When Hongmei receives a beguiling email from a secret admirer, naturally she’s intrigued. But what starts out as harmless flirting with an internet stranger quickly turns into an all-consuming emotional affair. As Hongmei spills more and more about her dark past as a military intelligence officer-in-training in China, she falls deeper and deeper into a tense cat-and-mouse game. Desperate and self-destructive, she embarks on an investigation into her emailer’s secret history…one that may tear her life and marriage apart forever.

 

Tokyo Ever After by Emiko Jean

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Izumi Tanaka has never really felt like she fit in―it isn’t easy being Japanese American in her small, mostly white, northern California town. Raised by a single mother, it’s always been Izumi―or Izzy, because “It’s easier this way”―and her mom against the world. But then Izumi discovers a clue to her previously unknown father’s identity…and he’s none other than the Crown Prince of Japan. Which means outspoken, irreverent Izzy is literally a princess.

In a whirlwind, Izumi travels to Japan to meet the father she never knew and discover the country she always dreamed of. But being a princess isn’t all ball gowns and tiaras. There are conniving cousins, a hungry press, a scowling but handsome bodyguard who just might be her soulmate, and thousands of years of tradition and customs to learn practically overnight.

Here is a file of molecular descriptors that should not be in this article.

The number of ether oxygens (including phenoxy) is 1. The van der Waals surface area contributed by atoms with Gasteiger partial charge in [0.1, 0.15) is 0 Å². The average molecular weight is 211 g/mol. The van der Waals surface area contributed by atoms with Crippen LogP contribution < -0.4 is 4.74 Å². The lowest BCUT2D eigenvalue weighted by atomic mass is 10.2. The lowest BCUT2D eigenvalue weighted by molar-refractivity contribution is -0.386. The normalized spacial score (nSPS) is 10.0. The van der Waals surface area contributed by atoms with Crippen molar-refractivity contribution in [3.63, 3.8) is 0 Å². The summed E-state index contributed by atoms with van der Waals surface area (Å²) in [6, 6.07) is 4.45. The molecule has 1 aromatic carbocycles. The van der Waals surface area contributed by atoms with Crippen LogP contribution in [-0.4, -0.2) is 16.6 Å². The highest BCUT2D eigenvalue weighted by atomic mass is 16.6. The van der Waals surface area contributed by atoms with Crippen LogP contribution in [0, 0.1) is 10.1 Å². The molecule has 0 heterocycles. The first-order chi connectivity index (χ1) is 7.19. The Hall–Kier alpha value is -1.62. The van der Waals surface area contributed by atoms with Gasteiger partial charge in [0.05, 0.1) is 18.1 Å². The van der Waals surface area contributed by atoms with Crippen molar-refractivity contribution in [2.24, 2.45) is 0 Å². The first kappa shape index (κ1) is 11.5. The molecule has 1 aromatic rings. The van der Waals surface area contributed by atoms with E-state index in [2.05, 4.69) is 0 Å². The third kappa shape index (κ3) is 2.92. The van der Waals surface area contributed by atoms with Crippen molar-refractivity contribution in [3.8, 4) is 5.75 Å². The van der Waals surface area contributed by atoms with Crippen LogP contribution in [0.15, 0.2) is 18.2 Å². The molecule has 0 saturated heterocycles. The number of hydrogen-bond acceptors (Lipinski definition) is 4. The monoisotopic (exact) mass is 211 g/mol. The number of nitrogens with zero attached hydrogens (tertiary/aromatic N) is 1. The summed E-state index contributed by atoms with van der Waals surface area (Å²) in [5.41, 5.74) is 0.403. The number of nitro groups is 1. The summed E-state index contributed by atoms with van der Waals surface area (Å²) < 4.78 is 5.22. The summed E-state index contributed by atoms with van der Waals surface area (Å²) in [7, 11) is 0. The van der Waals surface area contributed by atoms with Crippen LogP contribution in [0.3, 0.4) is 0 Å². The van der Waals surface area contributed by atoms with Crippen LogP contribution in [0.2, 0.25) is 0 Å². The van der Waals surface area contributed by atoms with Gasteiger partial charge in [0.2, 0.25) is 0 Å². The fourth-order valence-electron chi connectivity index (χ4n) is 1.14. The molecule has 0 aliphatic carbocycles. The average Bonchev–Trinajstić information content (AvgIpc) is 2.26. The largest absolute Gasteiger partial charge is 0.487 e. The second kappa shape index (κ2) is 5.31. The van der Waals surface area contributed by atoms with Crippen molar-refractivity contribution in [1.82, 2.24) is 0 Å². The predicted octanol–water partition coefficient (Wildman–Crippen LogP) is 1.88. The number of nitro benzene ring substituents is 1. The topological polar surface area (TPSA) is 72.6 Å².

Izumi soon finds herself caught between worlds, and between versions of herself―back home, she was never “American” enough, and in Japan, she must prove she’s “Japanese” enough. Will Izumi crumble under the weight of the crown, or will she live out her fairy tale, happily ever after?

Heart & Seoul by Jen Frederick

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As a Korean adoptee, Hara Wilson doesn’t need anyone telling her she looks different from her white parents. She knows. Every time Hara looks in the mirror, she’s reminded that she doesn’t look like anyone else in her family—not her loving mother, Ellen; not her jerk of a father, Pat; and certainly not like Pat’s new wife and new “real” son.

At the age of twenty-five, she thought she had come to terms with it all, but when her father suddenly dies, an offhand comment at his funeral triggers an identity crisis that has her running off to Seoul in search of her roots.

What Hara finds there has all the makings of a classic K-drama: a tall, mysterious stranger who greets her at the airport, spontaneous adventures across the city, and a mess of familial ties, along with a red string of destiny that winds its way around her, heart and soul. Hara goes to Korea looking for answers, but what she gets instead is love—a forbidden love that will either welcome Hara home…or destroy her chance of finding one.

 

Impostor Syndrome by Kathy Wang

Impostor Syndrome: A Novel by [Kathy Wang]